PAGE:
Create Linux Bash and Windows batch scripts simultaneously with Batsh


Unlike other programming languages, Batsh does not type-check, allowing you to assign strings to variables meant to hold integers, for example:

dn = filename("hmpf", 9876);

Listing 2 would then output the file name imagehmpf9876, which is relatively harmless in this case. However, incorrect parameters or parameters with typos can sometimes have drastic effects in more complex functions.

If you define a new variable in a function, it is only visible in that function. Consequently, you cannot access the variable b in Listing 3 outside function goodday. If you try anyway, Batsh thinks you are referring to a new variable b. New variables are empty by default, so println(b) would just output a blank line.

Listing 3

Variable Scope


The greeting() function in Listing 4 tries to change variable a inside a function. If you run the finished script, you see the output Hello. If you try to change a, as the greeting() function does, Batsh creates a second variable a that is only visible within the function. To prevent this, you first need to make the variable inside the function global. Listing 5, correspondingly changed, then outputs the value World.

Listing 4

Local Variable


Listing 5

Global Variable



Consider the situation in which you need to run an image editing program 10 times to convert 10 TIFF images into the JPEG format. The Batsh while loop can help with this task.

As shown in Figure 4, this process can be achieved more quickly, crisply, and therefore more clearly in Batsh than in Bash scripts. The script performs all the instructions in curly brackets as long as the condition in the parentheses is met.In Figure 4, the numeral in number consequently increases by 1 until number contains the value 11, and you fall out of the loop. The photos can now be converted using this loop.

Figure 4: On the left, a simple Batsh while loop; on the right, the Bash equivalent.

Listing 6 shows the matching programming code. First, the while loop puts together the file names of the original and converted photos using the current number.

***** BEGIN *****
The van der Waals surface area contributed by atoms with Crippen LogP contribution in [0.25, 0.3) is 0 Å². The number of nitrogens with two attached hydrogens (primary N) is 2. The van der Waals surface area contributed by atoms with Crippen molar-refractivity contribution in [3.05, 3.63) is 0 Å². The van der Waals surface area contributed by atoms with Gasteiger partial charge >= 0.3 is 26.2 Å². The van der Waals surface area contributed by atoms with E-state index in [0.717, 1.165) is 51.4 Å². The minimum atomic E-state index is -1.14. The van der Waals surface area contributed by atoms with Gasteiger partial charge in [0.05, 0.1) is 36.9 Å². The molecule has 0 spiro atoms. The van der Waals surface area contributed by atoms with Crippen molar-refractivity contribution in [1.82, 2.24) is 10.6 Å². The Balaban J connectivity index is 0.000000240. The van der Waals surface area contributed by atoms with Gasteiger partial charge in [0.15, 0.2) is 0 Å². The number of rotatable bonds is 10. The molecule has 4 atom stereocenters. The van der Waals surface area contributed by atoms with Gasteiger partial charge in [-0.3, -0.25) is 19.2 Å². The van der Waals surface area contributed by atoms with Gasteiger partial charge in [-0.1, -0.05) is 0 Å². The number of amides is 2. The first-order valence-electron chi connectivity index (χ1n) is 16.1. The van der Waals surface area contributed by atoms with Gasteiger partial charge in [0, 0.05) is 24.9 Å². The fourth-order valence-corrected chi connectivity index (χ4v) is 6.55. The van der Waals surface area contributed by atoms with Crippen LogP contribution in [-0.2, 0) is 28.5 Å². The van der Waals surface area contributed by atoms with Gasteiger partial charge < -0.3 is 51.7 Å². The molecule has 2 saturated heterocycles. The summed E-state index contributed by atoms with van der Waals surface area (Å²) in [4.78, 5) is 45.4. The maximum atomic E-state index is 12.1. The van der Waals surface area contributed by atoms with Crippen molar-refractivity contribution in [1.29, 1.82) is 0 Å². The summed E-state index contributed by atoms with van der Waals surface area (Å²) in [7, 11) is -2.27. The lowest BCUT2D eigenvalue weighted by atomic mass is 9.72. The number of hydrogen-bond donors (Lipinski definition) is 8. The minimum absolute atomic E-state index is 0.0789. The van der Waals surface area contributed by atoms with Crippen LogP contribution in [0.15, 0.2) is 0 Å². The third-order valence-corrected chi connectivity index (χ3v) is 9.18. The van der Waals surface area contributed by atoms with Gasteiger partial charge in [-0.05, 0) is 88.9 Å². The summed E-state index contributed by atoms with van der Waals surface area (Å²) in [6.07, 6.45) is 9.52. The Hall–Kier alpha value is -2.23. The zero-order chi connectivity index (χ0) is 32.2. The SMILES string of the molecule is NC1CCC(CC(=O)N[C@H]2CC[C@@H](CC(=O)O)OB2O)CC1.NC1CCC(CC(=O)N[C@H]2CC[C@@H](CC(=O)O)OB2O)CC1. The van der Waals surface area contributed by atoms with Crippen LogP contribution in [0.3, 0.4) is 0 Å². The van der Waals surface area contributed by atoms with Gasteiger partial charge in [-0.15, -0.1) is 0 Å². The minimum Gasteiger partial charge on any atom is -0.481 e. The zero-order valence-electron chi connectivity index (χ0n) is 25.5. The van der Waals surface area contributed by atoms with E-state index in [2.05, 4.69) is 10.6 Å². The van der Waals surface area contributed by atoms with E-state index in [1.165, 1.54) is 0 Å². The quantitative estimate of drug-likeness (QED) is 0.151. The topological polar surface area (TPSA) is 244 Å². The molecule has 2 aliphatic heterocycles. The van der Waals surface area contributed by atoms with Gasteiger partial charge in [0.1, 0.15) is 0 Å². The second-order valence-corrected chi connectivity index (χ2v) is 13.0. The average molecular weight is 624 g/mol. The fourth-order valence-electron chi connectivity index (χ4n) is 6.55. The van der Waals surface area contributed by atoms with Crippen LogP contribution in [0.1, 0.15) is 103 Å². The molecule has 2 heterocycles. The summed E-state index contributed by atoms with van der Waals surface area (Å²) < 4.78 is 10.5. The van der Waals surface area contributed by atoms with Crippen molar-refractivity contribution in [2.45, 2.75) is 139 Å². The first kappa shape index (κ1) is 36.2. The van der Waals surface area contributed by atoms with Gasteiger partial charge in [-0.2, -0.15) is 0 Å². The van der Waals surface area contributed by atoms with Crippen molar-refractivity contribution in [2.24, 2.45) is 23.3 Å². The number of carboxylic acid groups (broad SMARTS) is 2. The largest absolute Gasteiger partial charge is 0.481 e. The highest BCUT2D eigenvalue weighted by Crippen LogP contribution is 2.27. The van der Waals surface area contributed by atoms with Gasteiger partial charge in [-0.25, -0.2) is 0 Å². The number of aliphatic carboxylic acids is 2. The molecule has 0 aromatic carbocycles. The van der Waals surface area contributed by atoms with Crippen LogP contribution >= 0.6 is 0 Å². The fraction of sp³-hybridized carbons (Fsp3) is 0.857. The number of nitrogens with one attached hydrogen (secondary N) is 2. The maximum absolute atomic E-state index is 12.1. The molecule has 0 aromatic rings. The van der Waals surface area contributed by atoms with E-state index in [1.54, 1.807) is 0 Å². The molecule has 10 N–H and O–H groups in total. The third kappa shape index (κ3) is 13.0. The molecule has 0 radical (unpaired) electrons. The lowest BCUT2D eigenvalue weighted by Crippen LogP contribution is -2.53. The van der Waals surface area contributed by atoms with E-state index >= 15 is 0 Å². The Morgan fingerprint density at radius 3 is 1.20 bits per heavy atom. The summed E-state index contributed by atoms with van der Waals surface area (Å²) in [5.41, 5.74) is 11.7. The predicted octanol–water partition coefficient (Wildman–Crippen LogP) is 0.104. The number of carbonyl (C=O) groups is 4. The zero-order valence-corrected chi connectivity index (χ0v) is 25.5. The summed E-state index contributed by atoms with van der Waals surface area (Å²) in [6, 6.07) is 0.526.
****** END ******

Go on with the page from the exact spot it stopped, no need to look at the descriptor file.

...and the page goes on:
Listing 6



The Batsh function call starts an arbitrary program – here, the ImageMagick convert command – that expects the file name of the program to be executed as the first parameter. All remaining parameters are forwarded by call directly to convert.

Depending on which program is executed and how many parameters that program requires, you can pass any number of arguments in the call statement. In this example, convert must be installed on both Linux and Windows so that the resulting scripts work on both systems. Batsh is not yet familiar with the for loop frequently used in Bash scripts.

Reading Circle

Listing 6 assembles the file names, but it would be more elegant to let the script deliver the file names in a directory and then feed them one after another to convert. Batsh provides the built-in function readdir for this:

allfiles = readdir();

In the background, readdir() calls ls in Linux or dir/w in Windows and simply returns the results. However, this leads to two problems. First, you have to be careful with file names provided by ls, because they could contain special characters that Bash later interprets incorrectly. Second, readdir() simply outputs a long character string with the file names, and Batsh does not currently offer a way to split strings into individual parts.

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